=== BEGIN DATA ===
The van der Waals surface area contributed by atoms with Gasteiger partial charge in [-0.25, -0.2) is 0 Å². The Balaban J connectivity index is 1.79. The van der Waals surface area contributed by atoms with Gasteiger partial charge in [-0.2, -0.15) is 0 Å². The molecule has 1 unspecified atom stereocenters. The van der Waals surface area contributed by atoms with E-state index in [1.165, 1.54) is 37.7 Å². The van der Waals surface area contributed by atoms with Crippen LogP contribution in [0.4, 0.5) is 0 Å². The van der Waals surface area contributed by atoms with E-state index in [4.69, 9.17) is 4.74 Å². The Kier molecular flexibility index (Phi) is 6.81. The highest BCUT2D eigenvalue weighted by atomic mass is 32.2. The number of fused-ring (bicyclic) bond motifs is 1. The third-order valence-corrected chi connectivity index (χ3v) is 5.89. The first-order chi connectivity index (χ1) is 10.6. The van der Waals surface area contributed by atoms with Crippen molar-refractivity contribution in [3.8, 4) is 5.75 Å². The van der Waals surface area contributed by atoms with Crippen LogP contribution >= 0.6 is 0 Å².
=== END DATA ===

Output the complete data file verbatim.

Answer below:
The van der Waals surface area contributed by atoms with Gasteiger partial charge in [-0.25, -0.2) is 0 Å². The Balaban J connectivity index is 1.79. The van der Waals surface area contributed by atoms with Gasteiger partial charge in [-0.2, -0.15) is 0 Å². The molecule has 1 unspecified atom stereocenters. The van der Waals surface area contributed by atoms with E-state index in [1.165, 1.54) is 37.7 Å². The van der Waals surface area contributed by atoms with Crippen LogP contribution in [0.4, 0.5) is 0 Å². The van der Waals surface area contributed by atoms with E-state index in [4.69, 9.17) is 4.74 Å². The Kier molecular flexibility index (Phi) is 6.81. The highest BCUT2D eigenvalue weighted by atomic mass is 32.2. The number of fused-ring (bicyclic) bond motifs is 1. The third-order valence-corrected chi connectivity index (χ3v) is 5.89. The first-order chi connectivity index (χ1) is 10.6. The van der Waals surface area contributed by atoms with Crippen molar-refractivity contribution in [3.8, 4) is 5.75 Å². The van der Waals surface area contributed by atoms with Crippen LogP contribution >= 0.6 is 0 Å².